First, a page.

Today the Jewish Community is still very small, but finds a sense of community with the Liberal Jewish Communities of Gloucestershire and Worcestershire (called the Three Counties Liberal Jewish Community) and meet once a month for Shabbat (Sabbath) and the major religious festivals. You can learn more about the Three Counties Liberal Jewish Community via their website.
Christianity arose out of Judaism; Jesus was a Jew, as were all the disciples and apostle, Paul. Our liturgy at services contains much material and passages from the Old Testament (perhaps better called The Hebrew Scriptures). Even some church architecture can be traced back to synagogue design. Islam also has a respectful attitude to the Hebrew scriptures and includes many of the prophets.
It may be said that the strength and dynamic focus of Judaism for many is in the Home as well as (for many instead of) the synagogue.
There are a number of words that help us to build a better understanding of being Jewish these are:
- Synagogue - often referred to as Shul שול. It is a Yiddish word meaning, “school.” This informs us that the synagogue is a place of learning, teaching and often community gathering. Synagogues replaced the Temple in Jerusalem after its destruction by the Romans in CE70.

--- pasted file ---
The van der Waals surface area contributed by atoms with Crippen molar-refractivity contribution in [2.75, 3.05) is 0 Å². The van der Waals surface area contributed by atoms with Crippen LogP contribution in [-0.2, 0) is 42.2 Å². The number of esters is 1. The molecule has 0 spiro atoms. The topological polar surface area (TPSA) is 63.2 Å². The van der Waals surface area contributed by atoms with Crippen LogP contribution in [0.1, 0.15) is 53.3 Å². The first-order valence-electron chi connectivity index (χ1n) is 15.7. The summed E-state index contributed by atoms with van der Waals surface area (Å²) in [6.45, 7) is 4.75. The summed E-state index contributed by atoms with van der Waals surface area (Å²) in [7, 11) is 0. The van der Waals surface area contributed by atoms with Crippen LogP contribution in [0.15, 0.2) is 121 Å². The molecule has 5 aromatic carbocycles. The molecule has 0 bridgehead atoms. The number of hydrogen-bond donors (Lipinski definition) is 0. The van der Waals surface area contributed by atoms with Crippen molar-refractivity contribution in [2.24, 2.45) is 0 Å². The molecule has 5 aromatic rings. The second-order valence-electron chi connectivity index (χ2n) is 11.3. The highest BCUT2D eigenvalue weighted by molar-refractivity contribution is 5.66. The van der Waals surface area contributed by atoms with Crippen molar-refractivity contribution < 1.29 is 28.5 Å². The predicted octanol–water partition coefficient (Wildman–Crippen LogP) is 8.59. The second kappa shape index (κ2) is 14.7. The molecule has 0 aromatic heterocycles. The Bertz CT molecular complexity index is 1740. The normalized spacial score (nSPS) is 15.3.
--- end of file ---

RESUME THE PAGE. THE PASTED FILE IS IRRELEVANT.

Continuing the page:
- Shabbat - The Sabbath. This starts at sundown on the Friday and ends at sunset on Saturday. The family will often have a meal together with special candles, bread loaf called Challah and red wine and say special prayers to welcome in the Sabbath. The challah is broken and shared and the wine is poured into one glass or goblet kept for the Friday Shabbat meal and this too is shared with everyone. The more observant Jewish families will refrain from work so will only walk to the Synagogue on the Saturday as using any engine – like a car, bus or train is considered to be work. Some too will not use electricity, carry, or spend money.
- Rabbi - A spiritual leader or more properly a teacher; not like an ordained Christian priest or minister. In fact, any Jew can conduct a service (within the rules of their own tradition)
- Tanakh - the Hebrew words for the Bible/Scriptures. It will include Torah (the Law), Nevi’im (The Prophets) and Ketuv’im (The Writings - like the Psalms and Proverbs). The Sefer Torah are the scrolls that are brought out to be read at the Shabbat Service in the Synagogue
- Bar/Bat Mitzvah - This is a ceremony held in the synagogue when traditionally a boy (Bar Mitzvah) and in more progressive communities a girl (Bat Mitzvah) reaches the age of 13. Mitzvah means Commandment and so Bar Mitzvah is Son of the Commandment as Bar Mitzvah is Daughter of the Commandment. For some it is seen as a coming-of-age ceremony or ritual, for others it is an affirmation of Jewish identity. If you are invited to a Bar or Bat Mitzvah ceremony / service, it is well worth attending.